2020 is the first year where Tesla has been included in the survey, and as readers of our recent history on the problems of the model Y can be guessed, things are not going well for the automaker in california for electric cars. During this time, things seem to be very good to Dodge, which shares the first place with Kia.
According to the survey of J. D. Power, the quality score for the initial Tesla is 250 PP100, a feat that even Audi and Land Rover seem to be reliable in comparison. Although to be precise, Tesla is not officially ranked last, because the brand will not allow J. D. Power to survey its customers in 15 States where authorization by OEM-is apparently required. “However, we have been able to collect a sample that is sufficiently important to surveys of owners in the 35 other States and, from this basis, we calculated the score for Tesla,” said Doug Betts, president of the automotive division at J. D. Power.
Domestic good, luxury cars wrong?
Things seem better for the other car manufacturers national. Dodge has obtained a score of 136 PP100, matching Kia. Chevrolet and Ram occupied the third place with 141 PP100, Buick, GMC, and Cadillac have all obtained better results than the industry average of 166 PP100. And the individual vehicle MY2020 the most reliable was the Chevrolet Sonic, who got 103 PP100.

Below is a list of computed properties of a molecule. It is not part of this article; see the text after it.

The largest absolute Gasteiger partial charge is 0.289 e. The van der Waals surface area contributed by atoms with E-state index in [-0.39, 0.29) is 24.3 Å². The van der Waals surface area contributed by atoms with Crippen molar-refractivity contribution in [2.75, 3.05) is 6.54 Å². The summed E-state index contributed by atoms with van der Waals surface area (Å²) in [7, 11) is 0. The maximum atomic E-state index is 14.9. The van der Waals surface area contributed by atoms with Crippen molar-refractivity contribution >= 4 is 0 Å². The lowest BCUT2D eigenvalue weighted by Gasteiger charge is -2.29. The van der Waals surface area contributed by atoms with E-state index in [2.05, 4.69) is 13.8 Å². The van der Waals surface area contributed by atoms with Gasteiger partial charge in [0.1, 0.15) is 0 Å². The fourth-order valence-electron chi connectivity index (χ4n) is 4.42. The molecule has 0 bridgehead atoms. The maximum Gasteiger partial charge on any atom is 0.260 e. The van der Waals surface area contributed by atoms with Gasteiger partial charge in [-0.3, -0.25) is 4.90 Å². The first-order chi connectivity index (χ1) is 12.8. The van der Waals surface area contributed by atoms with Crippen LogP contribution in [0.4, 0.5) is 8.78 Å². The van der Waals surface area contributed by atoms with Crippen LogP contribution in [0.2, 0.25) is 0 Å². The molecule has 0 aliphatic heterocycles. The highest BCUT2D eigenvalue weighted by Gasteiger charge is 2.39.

Conversely, imports of luxury are not faring well on this survey, which obtained responses from a total of 87 282 purchasers and lessors of vehicles MY2020, conducted between February and may of this year. Only Genesis (124 PP100), Lexus (152 PP100) and the Cadillac mentioned above (162 PP100) were better than average. During this time, the last five (excluding Tesla) were Jaguar (190 PP100), Mercedes-Benz (202 PP100), Volvo (210 PP100), Audi (225 PP100) and Land Rover (228 PP100).
However, an average of 1.66 problems per new car in the industry seems to be pretty bad. But J. D. Power said that it depends on more than one survey redesigned this year, which gives people a more granular report problems encountered with their new vehicle.
He poses now 223 questions, broken down into nine categories: including the infotainment features, controls and displays, the exterior, the interior, the drivetrain, the seats, the driving experience, the climate, and (new for 2020) assistance to the conduct. The readers of Ars will not be surprised to discover that the most problematic of these categories was the infotainment, which accounted for nearly one-quarter of all the problems. The main complaints here were the voice recognition, connectivity Android Auto and Apple CarPlay, touch screens, the built-in navigation and problems with Bluetooth.